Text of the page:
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Valley venue owner: We need relief to save our stages

"We can at least sell food," said West Side Bowl owner Nathan Offerdahl. "But to be perfectly frank, that's treading water at best." The Restart Act would extend and amend the Paycheck Protection Program and create a loan program for small- and medium-sized businesses.

YOUNGSTOWN — On weekend nights at this time last year, you could find venues like the Youngstown Foundation Amphitheatre and West Side Bowl packed with people rocking out to live music. 

Starting Tuesday, stages that have sat empty since March due to the coronavirus pandemic were lit up red to pressure Congress to provide lasting assistance to performance venues, according to a release from Wean Park. 

Six months into the coronavirus pandemic, these idled music venues — and others across the country — are at risk of going extinct without intervention. 

According to a recent survey, 90 percent of independent venues will close permanently in a few months without federal funding. 

"These spaces were some of the first, if not the first, to be forced to close," said Nathan Offerdahl, owner of West Side Bowl. "We will without question be the last places to fully reopen."

Many venues received money through the payroll protection program or the economic injury disaster loan program or both. But that will be gone by the end of the year, said Offerdahl. 

The Restart Act would extend and amend the Paycheck Protection Program and create an additional loan program for small- and medium-sized businesses.

"In addition to the Restart Act, support for extending unemployment benefits during COVID-19, for our furloughed employees is essential," the release read.

Offerdahl would like to see Congress pass legislation that provides flexible relief to venues, because each facility's situation is different. 

Some venues own their spaces and need mortgage relief. Others rent and need rent relief. Some, like Offerdahl, have built-in businesses, like restaurants or bars to help supplement.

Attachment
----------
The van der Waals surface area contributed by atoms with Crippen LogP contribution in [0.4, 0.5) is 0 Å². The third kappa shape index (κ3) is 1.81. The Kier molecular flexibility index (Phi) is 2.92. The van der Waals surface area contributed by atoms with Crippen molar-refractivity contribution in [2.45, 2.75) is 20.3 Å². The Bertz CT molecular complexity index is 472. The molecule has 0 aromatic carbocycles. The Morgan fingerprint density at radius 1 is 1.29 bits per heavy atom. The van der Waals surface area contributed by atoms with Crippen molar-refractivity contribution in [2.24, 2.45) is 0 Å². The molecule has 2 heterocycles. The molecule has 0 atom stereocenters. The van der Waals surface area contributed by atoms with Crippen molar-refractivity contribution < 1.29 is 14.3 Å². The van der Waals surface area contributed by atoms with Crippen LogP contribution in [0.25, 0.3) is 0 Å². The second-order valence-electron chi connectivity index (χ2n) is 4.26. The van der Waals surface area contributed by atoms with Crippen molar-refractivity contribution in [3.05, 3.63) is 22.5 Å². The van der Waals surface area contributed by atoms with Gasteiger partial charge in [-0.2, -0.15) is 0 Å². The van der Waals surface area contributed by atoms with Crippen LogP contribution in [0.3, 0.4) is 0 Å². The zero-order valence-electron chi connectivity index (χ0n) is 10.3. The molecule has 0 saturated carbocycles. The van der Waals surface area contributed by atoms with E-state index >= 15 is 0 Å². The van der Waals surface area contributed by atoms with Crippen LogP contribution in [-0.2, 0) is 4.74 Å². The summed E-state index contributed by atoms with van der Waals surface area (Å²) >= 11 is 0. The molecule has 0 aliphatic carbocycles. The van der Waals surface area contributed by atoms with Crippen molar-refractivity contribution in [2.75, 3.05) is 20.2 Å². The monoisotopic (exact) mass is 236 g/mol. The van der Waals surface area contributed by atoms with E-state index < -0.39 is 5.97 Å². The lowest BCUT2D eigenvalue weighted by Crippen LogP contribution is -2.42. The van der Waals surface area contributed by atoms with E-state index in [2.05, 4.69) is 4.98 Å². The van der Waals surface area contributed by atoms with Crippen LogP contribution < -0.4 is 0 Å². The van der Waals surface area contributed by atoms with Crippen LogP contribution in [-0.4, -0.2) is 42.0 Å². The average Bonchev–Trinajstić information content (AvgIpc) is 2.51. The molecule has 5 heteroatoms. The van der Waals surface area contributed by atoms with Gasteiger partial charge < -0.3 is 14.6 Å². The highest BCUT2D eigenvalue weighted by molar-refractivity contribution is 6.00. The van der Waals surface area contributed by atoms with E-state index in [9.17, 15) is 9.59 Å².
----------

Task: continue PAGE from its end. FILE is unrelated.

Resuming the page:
"We can at least sell food," said Offerdahl. "But to be perfectly frank, that's treading water at best, you know with food costs going through the roof, because of the pandemic and how it was handled. The margins are really thin right now."

For anyone doubting the importance of venues, Offerdahl explained the value West Side Bowl brings to its neighborhood on Youngstown's West Side. He called venues like West Side Bowl in Youngstown and Beachland Ballroom in Cleveland "economic multipliers."

"We've seen growth on the West Side just in our little section of the Mahoning corridor. We're seeing new investment. We're seeing people coming that way."

Venues of all sizes are also crucial to musicians and foster their growth. Offerdahl mentioned LCD Soundsystem frontman James Murphy in a recent interview compared the venue industry to a coral reef. 

"I mean, a perfect example from Ohio is the band 21 Pilots," said Offerdahl. "They played in small venues to 10 or 15 people. Now they play in arenas to 25,000 people."

He said music lovers can support the bill by signing a petition at, but he said the best thing people can do to support their favorite venues is follow guidelines for mitigating spread of the virus: stay home when you can, wear a mask and social distance.

"There's nothing like the communal experience of live music," said Offerdahl. "And it's not hyperbole to say that live music, as we know it, could definitely go away ... The hardest part of me is going in that big giant building and having it be empty. It's the most depressing thing."